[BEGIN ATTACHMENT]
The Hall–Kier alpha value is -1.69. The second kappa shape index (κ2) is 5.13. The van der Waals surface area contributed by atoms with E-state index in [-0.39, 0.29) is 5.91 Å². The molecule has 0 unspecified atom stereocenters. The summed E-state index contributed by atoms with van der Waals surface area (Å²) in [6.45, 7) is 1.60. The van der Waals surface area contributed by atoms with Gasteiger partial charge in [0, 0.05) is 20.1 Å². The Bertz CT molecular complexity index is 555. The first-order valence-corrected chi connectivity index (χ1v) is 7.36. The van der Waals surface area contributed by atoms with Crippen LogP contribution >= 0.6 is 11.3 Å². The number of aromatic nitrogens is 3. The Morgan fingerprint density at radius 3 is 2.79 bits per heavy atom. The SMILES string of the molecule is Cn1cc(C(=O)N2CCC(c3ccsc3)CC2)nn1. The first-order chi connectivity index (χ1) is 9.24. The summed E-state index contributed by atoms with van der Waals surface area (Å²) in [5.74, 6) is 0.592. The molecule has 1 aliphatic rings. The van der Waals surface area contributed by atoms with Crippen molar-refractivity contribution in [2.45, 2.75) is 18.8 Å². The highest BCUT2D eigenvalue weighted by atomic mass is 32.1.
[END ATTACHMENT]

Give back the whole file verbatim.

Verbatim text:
The Hall–Kier alpha value is -1.69. The second kappa shape index (κ2) is 5.13. The van der Waals surface area contributed by atoms with E-state index in [-0.39, 0.29) is 5.91 Å². The molecule has 0 unspecified atom stereocenters. The summed E-state index contributed by atoms with van der Waals surface area (Å²) in [6.45, 7) is 1.60. The van der Waals surface area contributed by atoms with Gasteiger partial charge in [0, 0.05) is 20.1 Å². The Bertz CT molecular complexity index is 555. The first-order valence-corrected chi connectivity index (χ1v) is 7.36. The van der Waals surface area contributed by atoms with Crippen LogP contribution >= 0.6 is 11.3 Å². The number of aromatic nitrogens is 3. The Morgan fingerprint density at radius 3 is 2.79 bits per heavy atom. The SMILES string of the molecule is Cn1cc(C(=O)N2CCC(c3ccsc3)CC2)nn1. The first-order chi connectivity index (χ1) is 9.24. The summed E-state index contributed by atoms with van der Waals surface area (Å²) in [5.74, 6) is 0.592. The molecule has 1 aliphatic rings. The van der Waals surface area contributed by atoms with Crippen molar-refractivity contribution in [2.45, 2.75) is 18.8 Å². The highest BCUT2D eigenvalue weighted by atomic mass is 32.1.